- Beside the popular JR train which has an extensive network, some time, there is a need to use private railway line to access certain regions such as Amanohashidate. In addition, some private railway may run parallel to JR line at certain stretches but may offer a cheaper rail pass, for example, Kintetsu Rail Pass.
- It’s advisable to use Hyperdia to calculate the fare and travelling time between 2 stations. Do note that there could be limitations, or a need to top up for certain routes using a JR railpass (as there are certain parts which could be under a private railway). Therefore, read the conditions carefully. Do your sum.
- Depending on the length and area/region of travel, it may be worthwhile to get a railpass (flexible or consecutive day) from JR or private railways. Also, the railpass can be used on some buses/ferries. On the other hand, for certain regions, it may still be cheaper to buy a ticket especially if one is not travelling everyday or extensively (long distance). It’s cheaper to travel by local train if time is not a consideration. For example, from Sendai to Naruko Onsen, travelling by Shinkansen will shorten the travelling time by about 1 hr but the cost difference is about S$16. Also, it’s not worthwhile to use the railpass that day since it’s less than 3,300 yen (my special 3-day flexible pass costs 10,000 yen so average of 3,300 yen per day).
- Alternatives for travelling between regions could be highway buses which may not necessary be cheaper or faster. However, it may be convenient to reach areas that are “unreachable” by rail. One example will be traveling in Kyushu where you can buy a SunQ Bus Pass which allows unlimited travel for a period of 3 days or 5 days for different regions.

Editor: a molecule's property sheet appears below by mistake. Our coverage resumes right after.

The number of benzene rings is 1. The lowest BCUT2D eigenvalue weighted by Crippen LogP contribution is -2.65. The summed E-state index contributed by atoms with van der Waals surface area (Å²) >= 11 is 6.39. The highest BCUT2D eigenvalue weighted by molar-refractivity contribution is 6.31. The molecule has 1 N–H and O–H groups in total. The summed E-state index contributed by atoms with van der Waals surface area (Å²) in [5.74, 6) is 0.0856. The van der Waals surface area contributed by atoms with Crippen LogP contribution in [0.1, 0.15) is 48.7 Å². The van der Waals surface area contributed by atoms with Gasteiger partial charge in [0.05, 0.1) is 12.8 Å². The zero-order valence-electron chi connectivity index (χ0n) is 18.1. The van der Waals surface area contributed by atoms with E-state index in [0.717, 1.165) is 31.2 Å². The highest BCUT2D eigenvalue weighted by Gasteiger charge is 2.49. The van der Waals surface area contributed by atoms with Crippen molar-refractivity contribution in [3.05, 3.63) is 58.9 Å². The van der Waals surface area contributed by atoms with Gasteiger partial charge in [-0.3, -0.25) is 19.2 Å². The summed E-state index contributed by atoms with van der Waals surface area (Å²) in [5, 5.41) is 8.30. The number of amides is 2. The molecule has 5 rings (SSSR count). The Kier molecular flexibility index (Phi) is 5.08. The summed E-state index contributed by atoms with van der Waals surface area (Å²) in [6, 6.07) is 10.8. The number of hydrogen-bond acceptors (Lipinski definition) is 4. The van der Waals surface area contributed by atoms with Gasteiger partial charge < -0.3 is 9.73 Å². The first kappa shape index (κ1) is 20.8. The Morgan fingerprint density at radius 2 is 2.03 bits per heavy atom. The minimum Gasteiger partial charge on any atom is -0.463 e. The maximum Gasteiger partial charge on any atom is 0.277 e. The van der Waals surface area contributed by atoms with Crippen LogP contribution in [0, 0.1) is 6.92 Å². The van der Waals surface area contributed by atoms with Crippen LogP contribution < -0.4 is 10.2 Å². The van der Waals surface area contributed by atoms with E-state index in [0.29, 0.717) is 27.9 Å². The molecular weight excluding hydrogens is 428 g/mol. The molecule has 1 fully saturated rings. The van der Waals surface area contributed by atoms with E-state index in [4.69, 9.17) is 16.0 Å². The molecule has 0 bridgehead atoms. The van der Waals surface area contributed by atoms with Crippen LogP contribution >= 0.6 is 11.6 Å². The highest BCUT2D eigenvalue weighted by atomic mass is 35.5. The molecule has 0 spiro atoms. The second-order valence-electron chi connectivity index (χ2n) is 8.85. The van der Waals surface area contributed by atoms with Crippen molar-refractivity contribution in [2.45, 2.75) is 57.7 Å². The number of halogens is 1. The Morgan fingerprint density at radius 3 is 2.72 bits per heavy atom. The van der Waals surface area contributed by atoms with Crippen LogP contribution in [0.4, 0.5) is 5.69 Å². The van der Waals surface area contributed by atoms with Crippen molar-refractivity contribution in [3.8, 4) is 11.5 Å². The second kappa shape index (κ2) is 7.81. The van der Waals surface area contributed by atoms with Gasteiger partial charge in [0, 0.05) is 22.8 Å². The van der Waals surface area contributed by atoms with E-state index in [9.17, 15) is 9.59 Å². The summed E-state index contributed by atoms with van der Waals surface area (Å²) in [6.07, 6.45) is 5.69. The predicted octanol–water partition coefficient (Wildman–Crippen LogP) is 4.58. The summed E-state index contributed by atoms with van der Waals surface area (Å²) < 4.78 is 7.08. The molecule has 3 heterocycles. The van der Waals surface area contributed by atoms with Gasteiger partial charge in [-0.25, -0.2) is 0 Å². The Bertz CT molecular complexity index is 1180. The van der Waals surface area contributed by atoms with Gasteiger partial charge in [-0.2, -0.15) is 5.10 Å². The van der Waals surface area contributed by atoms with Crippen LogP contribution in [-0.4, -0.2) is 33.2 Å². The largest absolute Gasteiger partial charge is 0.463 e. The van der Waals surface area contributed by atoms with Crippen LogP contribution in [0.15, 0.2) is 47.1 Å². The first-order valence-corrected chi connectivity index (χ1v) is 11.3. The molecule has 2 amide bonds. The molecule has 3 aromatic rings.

- For moving around locally (as in within a city or area), a day-pass or “free-pass” (in Japan, “free” generally means “free and easy/unlimited travel” and not “free of charge” :p) could be a good deal.
- When looking for accommodation in Japan, double-check the quoted price as it’s usually for a person, i.e. for double occupancy, you need to multiply the quoted price by 2 to get the room rate. This may even apply to international brand hotel if you booked through a Japanese website.
- Japanese hotels have a room option known as “semi-double”, which is smaller than a standard double room and twin room. This option is normally used as a single room. Therefore, it is good to check the floor area of the room if you are comparing the rates.
- For ryokan, if more people stay in a room, the price per person may be lower. If ryokan is considered expensive for the budget conscious, especially in Kyoto, one may consider a minshuku whereby the facilities (toilet and shower) is likely to be communal.
- When in Japan, a must-try is the onsen-ryokan for Japanese style living despite a slightly higher cost. Ryokan generally provides breakfast and dinner. It’s not hard to find a ryokan depending on how deep is one’s pocket. It would be good to splurge for a night for a good onsen-ryokan. To minimise the cost, one could consider a room with attached toilet but without shower/bath. Reason being that since you are going to the onsen (usually with washing facility), you don’t really need to shower/bath within your room. You shall visit the onsen at least 3 times, i.e. before dinner when you checked-in, before you sleep and before breakfast.
- For families (with children) staying for more than 6 days should consider serviced apartments as they’ve kitchenette and a residential environment, one could consider Citadines, Somerset, Frasers and Oakwood depending on their budgets.
- Hostel is a good options for the budget conscious.
- When travelling within Japan by train, try to carry a small trolley bag as some train stations, especially those in the rural area do not have escalators or at best one-way (usually up) escalators. In addition, some trains may not have luggage compartment though you can rely on the overhead rack. If you are vertically challenged, it may not be a good idea.
- Do check out the luggage delivery service (宅急便takkyubin) at the airport or hotels, it may be worthwhile to send your extra pieces of luggage to the airport ahead of time or your final hotel. The fee is rather reasonable and costs about 1500 yen (S$22) for sending a mid-sized luggage from Akita to Tokyo over 3 days (based on personal experience). My luggage arrived cleaner than it used to be, with the wheels cleaned like new and the luggage wrapped in plastic bag ;p